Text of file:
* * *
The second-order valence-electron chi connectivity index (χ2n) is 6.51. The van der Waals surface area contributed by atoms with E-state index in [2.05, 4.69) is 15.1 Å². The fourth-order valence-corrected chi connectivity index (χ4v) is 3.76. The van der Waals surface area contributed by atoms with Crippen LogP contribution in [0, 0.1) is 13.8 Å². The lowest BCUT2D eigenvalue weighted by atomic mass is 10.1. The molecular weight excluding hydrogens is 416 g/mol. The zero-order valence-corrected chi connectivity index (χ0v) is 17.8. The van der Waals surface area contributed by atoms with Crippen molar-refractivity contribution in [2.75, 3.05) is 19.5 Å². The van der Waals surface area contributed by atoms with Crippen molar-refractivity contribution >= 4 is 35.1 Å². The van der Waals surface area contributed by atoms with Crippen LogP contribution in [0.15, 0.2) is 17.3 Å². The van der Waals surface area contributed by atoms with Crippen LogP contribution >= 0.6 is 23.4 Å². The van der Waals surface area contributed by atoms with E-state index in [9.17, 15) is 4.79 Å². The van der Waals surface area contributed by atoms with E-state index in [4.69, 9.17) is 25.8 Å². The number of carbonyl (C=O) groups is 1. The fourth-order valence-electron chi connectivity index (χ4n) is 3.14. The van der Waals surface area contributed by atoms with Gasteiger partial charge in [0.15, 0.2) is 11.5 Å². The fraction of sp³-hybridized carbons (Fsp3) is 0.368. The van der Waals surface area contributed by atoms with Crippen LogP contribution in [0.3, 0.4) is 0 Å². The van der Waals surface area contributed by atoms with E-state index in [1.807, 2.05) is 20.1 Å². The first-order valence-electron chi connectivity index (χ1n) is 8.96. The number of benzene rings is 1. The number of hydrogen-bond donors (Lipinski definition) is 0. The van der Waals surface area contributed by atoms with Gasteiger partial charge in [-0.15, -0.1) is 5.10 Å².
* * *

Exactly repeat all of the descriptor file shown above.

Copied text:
The second-order valence-electron chi connectivity index (χ2n) is 6.51. The van der Waals surface area contributed by atoms with E-state index in [2.05, 4.69) is 15.1 Å². The fourth-order valence-corrected chi connectivity index (χ4v) is 3.76. The van der Waals surface area contributed by atoms with Crippen LogP contribution in [0, 0.1) is 13.8 Å². The lowest BCUT2D eigenvalue weighted by atomic mass is 10.1. The molecular weight excluding hydrogens is 416 g/mol. The zero-order valence-corrected chi connectivity index (χ0v) is 17.8. The van der Waals surface area contributed by atoms with Crippen molar-refractivity contribution in [2.75, 3.05) is 19.5 Å². The van der Waals surface area contributed by atoms with Crippen molar-refractivity contribution >= 4 is 35.1 Å². The van der Waals surface area contributed by atoms with Crippen LogP contribution in [0.15, 0.2) is 17.3 Å². The van der Waals surface area contributed by atoms with Crippen LogP contribution >= 0.6 is 23.4 Å². The van der Waals surface area contributed by atoms with E-state index in [9.17, 15) is 4.79 Å². The van der Waals surface area contributed by atoms with E-state index in [4.69, 9.17) is 25.8 Å². The number of carbonyl (C=O) groups is 1. The fourth-order valence-electron chi connectivity index (χ4n) is 3.14. The van der Waals surface area contributed by atoms with Gasteiger partial charge in [0.15, 0.2) is 11.5 Å². The fraction of sp³-hybridized carbons (Fsp3) is 0.368. The van der Waals surface area contributed by atoms with Crippen LogP contribution in [0.3, 0.4) is 0 Å². The van der Waals surface area contributed by atoms with E-state index in [1.807, 2.05) is 20.1 Å². The first-order valence-electron chi connectivity index (χ1n) is 8.96. The number of benzene rings is 1. The number of hydrogen-bond donors (Lipinski definition) is 0. The van der Waals surface area contributed by atoms with Gasteiger partial charge in [-0.15, -0.1) is 5.10 Å².